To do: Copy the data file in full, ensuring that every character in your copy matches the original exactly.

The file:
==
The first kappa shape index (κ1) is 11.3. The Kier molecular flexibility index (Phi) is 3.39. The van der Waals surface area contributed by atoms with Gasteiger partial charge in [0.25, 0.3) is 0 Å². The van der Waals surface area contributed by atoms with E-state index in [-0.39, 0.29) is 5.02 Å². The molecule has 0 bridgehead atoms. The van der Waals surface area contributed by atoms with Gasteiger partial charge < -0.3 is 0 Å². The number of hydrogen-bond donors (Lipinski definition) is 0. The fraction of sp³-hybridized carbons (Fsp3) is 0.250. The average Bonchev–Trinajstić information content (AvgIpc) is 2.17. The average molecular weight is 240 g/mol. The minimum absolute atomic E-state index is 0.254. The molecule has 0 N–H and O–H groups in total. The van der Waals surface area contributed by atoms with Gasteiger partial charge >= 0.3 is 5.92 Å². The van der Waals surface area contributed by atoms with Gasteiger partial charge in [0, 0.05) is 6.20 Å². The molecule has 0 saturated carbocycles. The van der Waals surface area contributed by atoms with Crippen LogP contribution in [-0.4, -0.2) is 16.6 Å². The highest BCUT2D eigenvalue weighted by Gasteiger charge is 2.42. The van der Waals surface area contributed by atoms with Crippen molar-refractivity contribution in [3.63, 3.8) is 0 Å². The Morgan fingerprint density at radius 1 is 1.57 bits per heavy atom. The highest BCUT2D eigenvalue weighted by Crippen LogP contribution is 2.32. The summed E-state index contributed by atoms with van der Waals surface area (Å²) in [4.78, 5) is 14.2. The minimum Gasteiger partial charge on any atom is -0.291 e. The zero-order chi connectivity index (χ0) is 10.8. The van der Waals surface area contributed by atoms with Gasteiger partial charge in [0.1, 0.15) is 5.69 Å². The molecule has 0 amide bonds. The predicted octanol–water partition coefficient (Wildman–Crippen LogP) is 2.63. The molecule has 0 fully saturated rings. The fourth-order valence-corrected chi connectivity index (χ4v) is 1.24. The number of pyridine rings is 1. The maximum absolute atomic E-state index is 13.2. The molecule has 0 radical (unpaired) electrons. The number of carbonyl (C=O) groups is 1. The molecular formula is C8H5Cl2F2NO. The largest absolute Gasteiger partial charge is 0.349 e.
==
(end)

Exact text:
The first kappa shape index (κ1) is 11.3. The Kier molecular flexibility index (Phi) is 3.39. The van der Waals surface area contributed by atoms with Gasteiger partial charge in [0.25, 0.3) is 0 Å². The van der Waals surface area contributed by atoms with E-state index in [-0.39, 0.29) is 5.02 Å². The molecule has 0 bridgehead atoms. The van der Waals surface area contributed by atoms with Gasteiger partial charge < -0.3 is 0 Å². The number of hydrogen-bond donors (Lipinski definition) is 0. The fraction of sp³-hybridized carbons (Fsp3) is 0.250. The average Bonchev–Trinajstić information content (AvgIpc) is 2.17. The average molecular weight is 240 g/mol. The minimum absolute atomic E-state index is 0.254. The molecule has 0 N–H and O–H groups in total. The van der Waals surface area contributed by atoms with Gasteiger partial charge >= 0.3 is 5.92 Å². The van der Waals surface area contributed by atoms with Gasteiger partial charge in [0, 0.05) is 6.20 Å². The molecule has 0 saturated carbocycles. The van der Waals surface area contributed by atoms with Crippen LogP contribution in [-0.4, -0.2) is 16.6 Å². The highest BCUT2D eigenvalue weighted by Gasteiger charge is 2.42. The van der Waals surface area contributed by atoms with Crippen molar-refractivity contribution in [3.63, 3.8) is 0 Å². The Morgan fingerprint density at radius 1 is 1.57 bits per heavy atom. The highest BCUT2D eigenvalue weighted by Crippen LogP contribution is 2.32. The summed E-state index contributed by atoms with van der Waals surface area (Å²) in [4.78, 5) is 14.2. The minimum Gasteiger partial charge on any atom is -0.291 e. The zero-order chi connectivity index (χ0) is 10.8. The van der Waals surface area contributed by atoms with Gasteiger partial charge in [0.1, 0.15) is 5.69 Å². The molecule has 0 amide bonds. The predicted octanol–water partition coefficient (Wildman–Crippen LogP) is 2.63. The molecule has 0 fully saturated rings. The fourth-order valence-corrected chi connectivity index (χ4v) is 1.24. The number of pyridine rings is 1. The maximum absolute atomic E-state index is 13.2. The molecule has 0 radical (unpaired) electrons. The number of carbonyl (C=O) groups is 1. The molecular formula is C8H5Cl2F2NO. The largest absolute Gasteiger partial charge is 0.349 e.